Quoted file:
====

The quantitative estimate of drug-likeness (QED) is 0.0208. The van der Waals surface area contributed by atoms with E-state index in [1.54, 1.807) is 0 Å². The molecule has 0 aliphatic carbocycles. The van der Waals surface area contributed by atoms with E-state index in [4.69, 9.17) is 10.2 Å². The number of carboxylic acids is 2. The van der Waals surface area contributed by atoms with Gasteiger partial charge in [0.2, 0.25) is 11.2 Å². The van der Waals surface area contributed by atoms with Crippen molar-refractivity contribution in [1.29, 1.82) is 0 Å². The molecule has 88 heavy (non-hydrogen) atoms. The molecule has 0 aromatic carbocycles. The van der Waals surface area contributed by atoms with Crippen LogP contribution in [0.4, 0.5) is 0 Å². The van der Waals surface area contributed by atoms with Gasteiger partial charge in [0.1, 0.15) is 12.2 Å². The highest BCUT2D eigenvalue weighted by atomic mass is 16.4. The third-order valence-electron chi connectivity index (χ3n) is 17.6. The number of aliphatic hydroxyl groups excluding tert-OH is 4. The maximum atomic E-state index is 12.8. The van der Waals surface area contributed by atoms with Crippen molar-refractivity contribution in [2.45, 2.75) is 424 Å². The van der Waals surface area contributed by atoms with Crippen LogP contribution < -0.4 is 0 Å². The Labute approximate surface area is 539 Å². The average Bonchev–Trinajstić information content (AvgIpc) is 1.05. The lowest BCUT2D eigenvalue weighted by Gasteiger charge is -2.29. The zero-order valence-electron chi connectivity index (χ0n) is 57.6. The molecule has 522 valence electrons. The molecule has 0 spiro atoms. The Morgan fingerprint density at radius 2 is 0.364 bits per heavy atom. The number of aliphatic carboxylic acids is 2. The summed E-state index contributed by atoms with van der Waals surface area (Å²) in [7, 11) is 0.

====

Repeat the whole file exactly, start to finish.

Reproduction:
The quantitative estimate of drug-likeness (QED) is 0.0208. The van der Waals surface area contributed by atoms with E-state index in [1.54, 1.807) is 0 Å². The molecule has 0 aliphatic carbocycles. The van der Waals surface area contributed by atoms with E-state index in [4.69, 9.17) is 10.2 Å². The number of carboxylic acids is 2. The van der Waals surface area contributed by atoms with Gasteiger partial charge in [0.2, 0.25) is 11.2 Å². The van der Waals surface area contributed by atoms with Crippen molar-refractivity contribution in [1.29, 1.82) is 0 Å². The molecule has 88 heavy (non-hydrogen) atoms. The molecule has 0 aromatic carbocycles. The van der Waals surface area contributed by atoms with Crippen LogP contribution in [0.4, 0.5) is 0 Å². The van der Waals surface area contributed by atoms with Gasteiger partial charge in [0.1, 0.15) is 12.2 Å². The highest BCUT2D eigenvalue weighted by atomic mass is 16.4. The third-order valence-electron chi connectivity index (χ3n) is 17.6. The number of aliphatic hydroxyl groups excluding tert-OH is 4. The maximum atomic E-state index is 12.8. The van der Waals surface area contributed by atoms with Crippen molar-refractivity contribution in [2.45, 2.75) is 424 Å². The van der Waals surface area contributed by atoms with Crippen LogP contribution < -0.4 is 0 Å². The Labute approximate surface area is 539 Å². The average Bonchev–Trinajstić information content (AvgIpc) is 1.05. The lowest BCUT2D eigenvalue weighted by Gasteiger charge is -2.29. The zero-order valence-electron chi connectivity index (χ0n) is 57.6. The molecule has 522 valence electrons. The molecule has 0 spiro atoms. The Morgan fingerprint density at radius 2 is 0.364 bits per heavy atom. The number of aliphatic carboxylic acids is 2. The summed E-state index contributed by atoms with van der Waals surface area (Å²) in [7, 11) is 0.